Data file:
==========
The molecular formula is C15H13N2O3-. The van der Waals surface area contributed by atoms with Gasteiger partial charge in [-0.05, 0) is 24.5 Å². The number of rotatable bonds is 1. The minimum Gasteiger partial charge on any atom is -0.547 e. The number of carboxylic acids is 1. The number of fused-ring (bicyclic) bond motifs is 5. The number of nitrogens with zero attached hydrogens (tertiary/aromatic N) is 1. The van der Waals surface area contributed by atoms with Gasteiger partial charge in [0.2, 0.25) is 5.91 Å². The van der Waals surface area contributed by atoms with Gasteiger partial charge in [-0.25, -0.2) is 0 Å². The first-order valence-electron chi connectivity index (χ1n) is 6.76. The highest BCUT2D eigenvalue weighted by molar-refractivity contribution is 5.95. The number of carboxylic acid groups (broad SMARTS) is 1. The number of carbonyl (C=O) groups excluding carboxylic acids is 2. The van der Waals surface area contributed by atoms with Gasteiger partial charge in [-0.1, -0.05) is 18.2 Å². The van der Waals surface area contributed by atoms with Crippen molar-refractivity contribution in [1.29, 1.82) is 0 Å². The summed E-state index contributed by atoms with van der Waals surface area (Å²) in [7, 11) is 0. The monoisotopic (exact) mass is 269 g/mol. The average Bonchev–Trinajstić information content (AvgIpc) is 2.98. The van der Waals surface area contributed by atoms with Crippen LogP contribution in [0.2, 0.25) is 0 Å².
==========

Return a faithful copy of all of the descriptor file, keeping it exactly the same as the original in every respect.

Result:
The molecular formula is C15H13N2O3-. The van der Waals surface area contributed by atoms with Gasteiger partial charge in [-0.05, 0) is 24.5 Å². The number of rotatable bonds is 1. The minimum Gasteiger partial charge on any atom is -0.547 e. The number of carboxylic acids is 1. The number of fused-ring (bicyclic) bond motifs is 5. The number of nitrogens with zero attached hydrogens (tertiary/aromatic N) is 1. The van der Waals surface area contributed by atoms with Gasteiger partial charge in [0.2, 0.25) is 5.91 Å². The van der Waals surface area contributed by atoms with Gasteiger partial charge in [-0.25, -0.2) is 0 Å². The first-order valence-electron chi connectivity index (χ1n) is 6.76. The highest BCUT2D eigenvalue weighted by molar-refractivity contribution is 5.95. The number of carboxylic acid groups (broad SMARTS) is 1. The number of carbonyl (C=O) groups excluding carboxylic acids is 2. The van der Waals surface area contributed by atoms with Gasteiger partial charge in [-0.1, -0.05) is 18.2 Å². The van der Waals surface area contributed by atoms with Crippen molar-refractivity contribution in [1.29, 1.82) is 0 Å². The summed E-state index contributed by atoms with van der Waals surface area (Å²) in [7, 11) is 0. The monoisotopic (exact) mass is 269 g/mol. The average Bonchev–Trinajstić information content (AvgIpc) is 2.98. The van der Waals surface area contributed by atoms with Crippen LogP contribution in [0.2, 0.25) is 0 Å².